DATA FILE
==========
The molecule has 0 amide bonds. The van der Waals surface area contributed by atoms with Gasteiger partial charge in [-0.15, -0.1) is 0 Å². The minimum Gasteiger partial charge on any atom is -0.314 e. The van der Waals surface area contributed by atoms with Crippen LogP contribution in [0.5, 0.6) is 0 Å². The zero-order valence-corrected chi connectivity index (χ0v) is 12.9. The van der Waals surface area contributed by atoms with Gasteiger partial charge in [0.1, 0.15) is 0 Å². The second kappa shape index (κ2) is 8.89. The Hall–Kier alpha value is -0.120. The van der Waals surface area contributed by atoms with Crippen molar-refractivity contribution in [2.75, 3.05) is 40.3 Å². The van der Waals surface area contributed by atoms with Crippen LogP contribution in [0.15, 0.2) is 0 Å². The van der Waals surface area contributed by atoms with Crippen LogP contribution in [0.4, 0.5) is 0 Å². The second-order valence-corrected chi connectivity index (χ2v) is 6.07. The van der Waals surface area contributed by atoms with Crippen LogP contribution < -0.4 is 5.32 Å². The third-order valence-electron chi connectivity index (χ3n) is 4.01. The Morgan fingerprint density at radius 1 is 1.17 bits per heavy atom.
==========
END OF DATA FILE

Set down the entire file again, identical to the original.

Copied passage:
The molecule has 0 amide bonds. The van der Waals surface area contributed by atoms with Gasteiger partial charge in [-0.15, -0.1) is 0 Å². The minimum Gasteiger partial charge on any atom is -0.314 e. The van der Waals surface area contributed by atoms with Crippen LogP contribution in [0.5, 0.6) is 0 Å². The zero-order valence-corrected chi connectivity index (χ0v) is 12.9. The van der Waals surface area contributed by atoms with Gasteiger partial charge in [0.1, 0.15) is 0 Å². The second kappa shape index (κ2) is 8.89. The Hall–Kier alpha value is -0.120. The van der Waals surface area contributed by atoms with Crippen molar-refractivity contribution in [2.75, 3.05) is 40.3 Å². The van der Waals surface area contributed by atoms with Crippen LogP contribution in [0.15, 0.2) is 0 Å². The van der Waals surface area contributed by atoms with Crippen LogP contribution in [0.4, 0.5) is 0 Å². The second-order valence-corrected chi connectivity index (χ2v) is 6.07. The van der Waals surface area contributed by atoms with Crippen LogP contribution < -0.4 is 5.32 Å². The third-order valence-electron chi connectivity index (χ3n) is 4.01. The Morgan fingerprint density at radius 1 is 1.17 bits per heavy atom.